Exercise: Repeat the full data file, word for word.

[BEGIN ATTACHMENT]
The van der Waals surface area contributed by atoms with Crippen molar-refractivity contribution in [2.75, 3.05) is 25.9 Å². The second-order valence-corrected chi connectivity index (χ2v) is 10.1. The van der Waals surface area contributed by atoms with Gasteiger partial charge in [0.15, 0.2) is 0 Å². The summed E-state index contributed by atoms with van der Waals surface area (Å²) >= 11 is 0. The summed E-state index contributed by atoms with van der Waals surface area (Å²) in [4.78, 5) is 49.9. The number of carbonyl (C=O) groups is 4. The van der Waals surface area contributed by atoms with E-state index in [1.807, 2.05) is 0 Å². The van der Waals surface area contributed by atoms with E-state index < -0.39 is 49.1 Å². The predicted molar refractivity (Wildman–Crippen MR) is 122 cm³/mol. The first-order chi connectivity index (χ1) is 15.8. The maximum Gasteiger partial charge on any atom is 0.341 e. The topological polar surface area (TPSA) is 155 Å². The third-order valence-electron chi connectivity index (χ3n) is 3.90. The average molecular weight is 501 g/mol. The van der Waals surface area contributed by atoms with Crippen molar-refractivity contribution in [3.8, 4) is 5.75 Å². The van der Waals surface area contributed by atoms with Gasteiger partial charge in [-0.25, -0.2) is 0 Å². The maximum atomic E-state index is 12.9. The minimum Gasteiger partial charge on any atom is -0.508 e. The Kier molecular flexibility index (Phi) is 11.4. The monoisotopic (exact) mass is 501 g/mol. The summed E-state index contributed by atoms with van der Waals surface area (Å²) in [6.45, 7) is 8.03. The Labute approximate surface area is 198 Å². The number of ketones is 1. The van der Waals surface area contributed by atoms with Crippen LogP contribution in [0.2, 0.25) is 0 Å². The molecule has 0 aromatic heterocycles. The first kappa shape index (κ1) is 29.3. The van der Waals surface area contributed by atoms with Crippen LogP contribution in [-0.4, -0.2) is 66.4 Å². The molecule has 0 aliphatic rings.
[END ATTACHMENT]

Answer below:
The van der Waals surface area contributed by atoms with Crippen molar-refractivity contribution in [2.75, 3.05) is 25.9 Å². The second-order valence-corrected chi connectivity index (χ2v) is 10.1. The van der Waals surface area contributed by atoms with Gasteiger partial charge in [0.15, 0.2) is 0 Å². The summed E-state index contributed by atoms with van der Waals surface area (Å²) >= 11 is 0. The summed E-state index contributed by atoms with van der Waals surface area (Å²) in [4.78, 5) is 49.9. The number of carbonyl (C=O) groups is 4. The van der Waals surface area contributed by atoms with E-state index in [1.807, 2.05) is 0 Å². The van der Waals surface area contributed by atoms with E-state index < -0.39 is 49.1 Å². The predicted molar refractivity (Wildman–Crippen MR) is 122 cm³/mol. The first-order chi connectivity index (χ1) is 15.8. The maximum Gasteiger partial charge on any atom is 0.341 e. The topological polar surface area (TPSA) is 155 Å². The third-order valence-electron chi connectivity index (χ3n) is 3.90. The average molecular weight is 501 g/mol. The van der Waals surface area contributed by atoms with Crippen molar-refractivity contribution in [3.8, 4) is 5.75 Å². The van der Waals surface area contributed by atoms with Gasteiger partial charge in [-0.25, -0.2) is 0 Å². The maximum atomic E-state index is 12.9. The minimum Gasteiger partial charge on any atom is -0.508 e. The Kier molecular flexibility index (Phi) is 11.4. The monoisotopic (exact) mass is 501 g/mol. The summed E-state index contributed by atoms with van der Waals surface area (Å²) in [6.45, 7) is 8.03. The Labute approximate surface area is 198 Å². The number of ketones is 1. The van der Waals surface area contributed by atoms with Crippen LogP contribution in [0.2, 0.25) is 0 Å². The molecule has 0 aromatic heterocycles. The first kappa shape index (κ1) is 29.3. The van der Waals surface area contributed by atoms with Crippen LogP contribution in [-0.4, -0.2) is 66.4 Å². The molecule has 0 aliphatic rings.